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Microsoft Realignment Repercussions

Microsoft announced a major reorganization yesterday, lumping each of its seven business units into one of three groups, each with its own president. "We need to improve agility," CEO Steve Ballmer told the New York Times. That makes sense, if agility amounts to streamlining the chain of command. In practice, however, I’m not sure three big divisions will be able to make decisions faster than seven smaller ones.

For partners, however, there’s a bigger issue in play, that being the new role for CTO Ray Ozzie. The father of Lotus Notes will now be charged with exploring how Microsoft can deliver more software as services. A few years ago, companies in that business were called "application service providers," or ASPs. After most of them failed miserably, you don’t hear that term much anymore. Still, what Microsoft is talking about appears to be the same idea and companies like have proven it can work. But if Microsoft gets into services, it will mean competing with and taking revenue away from partners. Or is Microsoft talking about helping its partners deliver software as services? Both? We’re not sure, and we’re not sure Microsoft is, either.

Microsoft, Qwest Strike Services Deal
The realignment wasn’t the only potentially bad services-related news from Microsoft this week. Yesterday the company announced it’s working with Qwest Communications to offer a voice-over-IP service to small and medium-sized businesses. Qwest will integrate the Microsoft Solution for Enhanced VoIP services with its own suite of VoIP services to create a package that includes voice, e-mail, Internet access, collaboration, presence, instant messaging and desktop services. The services are expected to be available next year. Given that the Microsoft Solution for Enhanced VoIP Services provides hosted versions of Microsoft server products including Exchange, Live Communications Server and SharePoint Services, this once again seems to be at odds with partner efforts to sell and service such offerings in the SMB market.

Alacris Acquisition Adds Smart Card Tools
For partners in the security field, Microsoft’s announcement this week that it’s buying Alacris is good news. Alacris makes tools to help provision, configure and administer smart cards, and Microsoft plans to incorporate them into its existing authentication and identity infrastructure. Smart cards haven’t exactly caught fire, but it’s getting easier to make the case as prices come down and security concerns go up. Tools like those from Alacris should further help partners make that case.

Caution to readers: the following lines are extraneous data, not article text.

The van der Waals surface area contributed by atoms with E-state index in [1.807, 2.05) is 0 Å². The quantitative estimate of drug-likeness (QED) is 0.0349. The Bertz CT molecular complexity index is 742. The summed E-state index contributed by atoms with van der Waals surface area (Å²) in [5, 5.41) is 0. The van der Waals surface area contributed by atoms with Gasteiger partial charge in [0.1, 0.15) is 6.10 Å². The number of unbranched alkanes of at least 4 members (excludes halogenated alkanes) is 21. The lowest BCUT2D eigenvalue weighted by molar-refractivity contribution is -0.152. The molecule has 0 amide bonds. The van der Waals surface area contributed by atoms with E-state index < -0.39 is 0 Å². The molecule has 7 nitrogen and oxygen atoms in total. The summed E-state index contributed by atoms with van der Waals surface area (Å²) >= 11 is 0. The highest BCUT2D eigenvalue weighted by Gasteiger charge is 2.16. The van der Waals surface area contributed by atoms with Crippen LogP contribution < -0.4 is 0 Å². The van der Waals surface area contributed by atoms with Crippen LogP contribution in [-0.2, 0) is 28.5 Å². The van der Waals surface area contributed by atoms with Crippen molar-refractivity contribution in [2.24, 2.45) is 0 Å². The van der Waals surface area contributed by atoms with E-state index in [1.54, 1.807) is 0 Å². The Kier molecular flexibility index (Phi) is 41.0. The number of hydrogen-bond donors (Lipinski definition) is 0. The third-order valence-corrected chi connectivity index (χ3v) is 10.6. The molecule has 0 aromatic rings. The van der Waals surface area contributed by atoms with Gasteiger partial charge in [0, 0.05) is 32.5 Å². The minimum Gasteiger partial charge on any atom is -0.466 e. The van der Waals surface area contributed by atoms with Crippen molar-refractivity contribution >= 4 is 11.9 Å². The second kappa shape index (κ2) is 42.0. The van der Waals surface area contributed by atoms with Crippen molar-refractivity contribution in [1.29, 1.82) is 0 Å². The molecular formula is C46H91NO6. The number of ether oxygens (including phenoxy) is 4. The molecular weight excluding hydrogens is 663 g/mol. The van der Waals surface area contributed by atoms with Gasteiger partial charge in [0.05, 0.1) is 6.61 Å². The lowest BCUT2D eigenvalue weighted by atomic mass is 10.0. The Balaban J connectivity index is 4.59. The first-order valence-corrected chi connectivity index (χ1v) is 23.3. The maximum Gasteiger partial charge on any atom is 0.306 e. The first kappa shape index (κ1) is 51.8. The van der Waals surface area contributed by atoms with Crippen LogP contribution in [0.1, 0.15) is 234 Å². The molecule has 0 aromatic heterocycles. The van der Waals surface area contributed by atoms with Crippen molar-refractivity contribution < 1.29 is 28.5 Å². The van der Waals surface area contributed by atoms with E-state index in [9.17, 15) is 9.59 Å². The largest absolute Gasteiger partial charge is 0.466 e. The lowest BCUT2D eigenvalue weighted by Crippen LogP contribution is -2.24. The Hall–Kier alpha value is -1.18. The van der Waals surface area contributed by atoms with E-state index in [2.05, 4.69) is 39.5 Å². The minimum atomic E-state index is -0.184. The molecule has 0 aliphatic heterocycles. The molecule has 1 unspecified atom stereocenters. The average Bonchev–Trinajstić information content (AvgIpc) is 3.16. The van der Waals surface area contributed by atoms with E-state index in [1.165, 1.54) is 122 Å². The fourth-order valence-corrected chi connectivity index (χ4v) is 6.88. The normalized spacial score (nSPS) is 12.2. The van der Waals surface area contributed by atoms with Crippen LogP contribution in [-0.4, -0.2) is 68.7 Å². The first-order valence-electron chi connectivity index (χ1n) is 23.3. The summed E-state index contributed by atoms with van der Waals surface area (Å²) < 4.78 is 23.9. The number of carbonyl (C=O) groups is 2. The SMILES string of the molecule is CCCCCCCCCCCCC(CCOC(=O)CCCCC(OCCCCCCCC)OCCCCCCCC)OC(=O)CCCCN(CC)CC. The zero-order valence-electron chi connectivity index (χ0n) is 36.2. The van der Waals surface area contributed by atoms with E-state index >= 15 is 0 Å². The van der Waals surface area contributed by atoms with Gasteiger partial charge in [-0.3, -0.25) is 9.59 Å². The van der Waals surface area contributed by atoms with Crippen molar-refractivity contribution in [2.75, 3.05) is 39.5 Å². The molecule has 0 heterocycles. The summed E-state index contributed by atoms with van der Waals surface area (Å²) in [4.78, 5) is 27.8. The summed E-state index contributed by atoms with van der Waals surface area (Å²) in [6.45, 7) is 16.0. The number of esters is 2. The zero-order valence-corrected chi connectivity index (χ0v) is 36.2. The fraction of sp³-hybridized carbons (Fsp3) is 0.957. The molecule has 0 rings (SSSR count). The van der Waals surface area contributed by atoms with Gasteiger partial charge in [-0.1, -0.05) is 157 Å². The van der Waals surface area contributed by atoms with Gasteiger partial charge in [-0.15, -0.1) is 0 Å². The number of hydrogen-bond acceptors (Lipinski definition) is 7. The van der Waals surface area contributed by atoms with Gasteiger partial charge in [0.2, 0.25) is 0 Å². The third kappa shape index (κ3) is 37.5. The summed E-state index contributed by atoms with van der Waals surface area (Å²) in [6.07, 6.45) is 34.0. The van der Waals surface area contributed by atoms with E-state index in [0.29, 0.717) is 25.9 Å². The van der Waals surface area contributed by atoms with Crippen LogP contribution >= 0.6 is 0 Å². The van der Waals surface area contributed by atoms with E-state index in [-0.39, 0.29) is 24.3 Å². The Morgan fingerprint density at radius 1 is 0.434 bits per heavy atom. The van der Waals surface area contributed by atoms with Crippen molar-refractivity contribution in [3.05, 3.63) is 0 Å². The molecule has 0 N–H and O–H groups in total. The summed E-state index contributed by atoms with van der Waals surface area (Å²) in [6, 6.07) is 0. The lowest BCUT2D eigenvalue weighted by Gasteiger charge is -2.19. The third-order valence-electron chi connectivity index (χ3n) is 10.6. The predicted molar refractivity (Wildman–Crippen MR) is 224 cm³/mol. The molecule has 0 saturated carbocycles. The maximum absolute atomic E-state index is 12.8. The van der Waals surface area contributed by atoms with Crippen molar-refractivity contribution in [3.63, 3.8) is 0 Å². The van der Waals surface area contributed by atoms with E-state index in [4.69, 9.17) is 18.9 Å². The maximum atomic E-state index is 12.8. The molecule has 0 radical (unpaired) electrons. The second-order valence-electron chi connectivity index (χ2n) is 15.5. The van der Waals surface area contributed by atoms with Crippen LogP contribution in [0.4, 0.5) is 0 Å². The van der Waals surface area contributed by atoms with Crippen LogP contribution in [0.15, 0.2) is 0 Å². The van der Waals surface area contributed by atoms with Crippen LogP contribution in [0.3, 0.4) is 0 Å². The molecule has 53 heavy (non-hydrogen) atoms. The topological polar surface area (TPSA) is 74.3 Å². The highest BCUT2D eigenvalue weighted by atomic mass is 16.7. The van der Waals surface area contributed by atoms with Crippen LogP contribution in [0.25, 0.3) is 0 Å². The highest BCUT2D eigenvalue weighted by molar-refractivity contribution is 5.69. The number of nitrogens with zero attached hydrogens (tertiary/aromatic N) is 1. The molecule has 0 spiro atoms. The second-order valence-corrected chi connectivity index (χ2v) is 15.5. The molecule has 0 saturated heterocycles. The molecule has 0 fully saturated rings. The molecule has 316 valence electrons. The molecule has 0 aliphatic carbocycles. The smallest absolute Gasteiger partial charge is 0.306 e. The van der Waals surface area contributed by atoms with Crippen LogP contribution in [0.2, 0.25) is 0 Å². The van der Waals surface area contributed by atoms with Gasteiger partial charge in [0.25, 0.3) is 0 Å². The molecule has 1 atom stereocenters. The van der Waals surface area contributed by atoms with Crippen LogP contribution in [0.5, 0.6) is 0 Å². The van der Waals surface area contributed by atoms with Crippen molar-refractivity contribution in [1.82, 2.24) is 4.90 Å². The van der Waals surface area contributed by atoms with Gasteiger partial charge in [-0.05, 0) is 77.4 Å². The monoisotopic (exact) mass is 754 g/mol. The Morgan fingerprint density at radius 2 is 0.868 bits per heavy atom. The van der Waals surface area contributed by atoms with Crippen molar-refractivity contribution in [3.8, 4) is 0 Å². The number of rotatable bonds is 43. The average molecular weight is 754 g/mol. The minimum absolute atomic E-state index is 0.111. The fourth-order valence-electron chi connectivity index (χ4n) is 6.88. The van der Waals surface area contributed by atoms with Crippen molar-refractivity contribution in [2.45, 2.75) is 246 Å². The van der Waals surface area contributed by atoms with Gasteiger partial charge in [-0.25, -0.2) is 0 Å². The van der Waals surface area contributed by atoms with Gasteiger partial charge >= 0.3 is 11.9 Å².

PDC Highlights
One of the better pieces I’ve seen coming out of the Professional Developers Conference last week was penned by Gregory Michetti, a systems integrator in Alberta, Canada, who writes for the Cnews Web site. Michetti offers thoughts on key features of Vista, Office 12 and the Expression Web design tools that he saw demo’d at the show. One example: "You will able to plug in your 512MB USB memory stick and as soon as Vista recognizes it, the PC suddenly gets another 500 megs of memory (RAM)."

Microsoft Sues Alleged Software Pirates
While it’s not as much fun as seeing virus writers get locked up, it’s good for partners to see Microsoft being vigilant about catching companies that sell counterfeit software. This week, Redmond launched lawsuits against eight firms that it alleges have done just that, two of which it says are repeat offenders.

Database Mirroring Not Ready for Production
When SQL Server 2005 ships in November, it’ll include what is essentially still beta code for one key feature: database mirroring. Tom Rizzo, director of SQL Server product management, says not enough beta testers have weighed in on the feature yet and Microsoft is thus uncomfortable with declaring it "rock solid." Customers can still use the feature but will have to go through some extra steps to turn it on.

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For Improved Security, Type Softly
As if we don’t have enough security problems, now the Boston Globe reports that computer scientists at the University of California at Berkeley claim they can crack passwords simply by listening to you type, using off-the-shelf microphones and a program designed to recognize human speech. Order your smart cards today!

Your Turn: Let's Fix Licensing
One of the stories recently posted to from the September issue of Redmond Channel Partner magazine is the results of our partner survey. And one of the findings that jumped out from the survey was that licensing and pricing issues are the number one customer complaint. Check out my Partner Advocate column for the full skinny, then drop me a line at [email protected] to let me know what you think should be done about licensing and pricing issues. We’ll be sure to let Microsoft know.

Posted by Paul Desmond on September 21, 2005 at 11:53 AM


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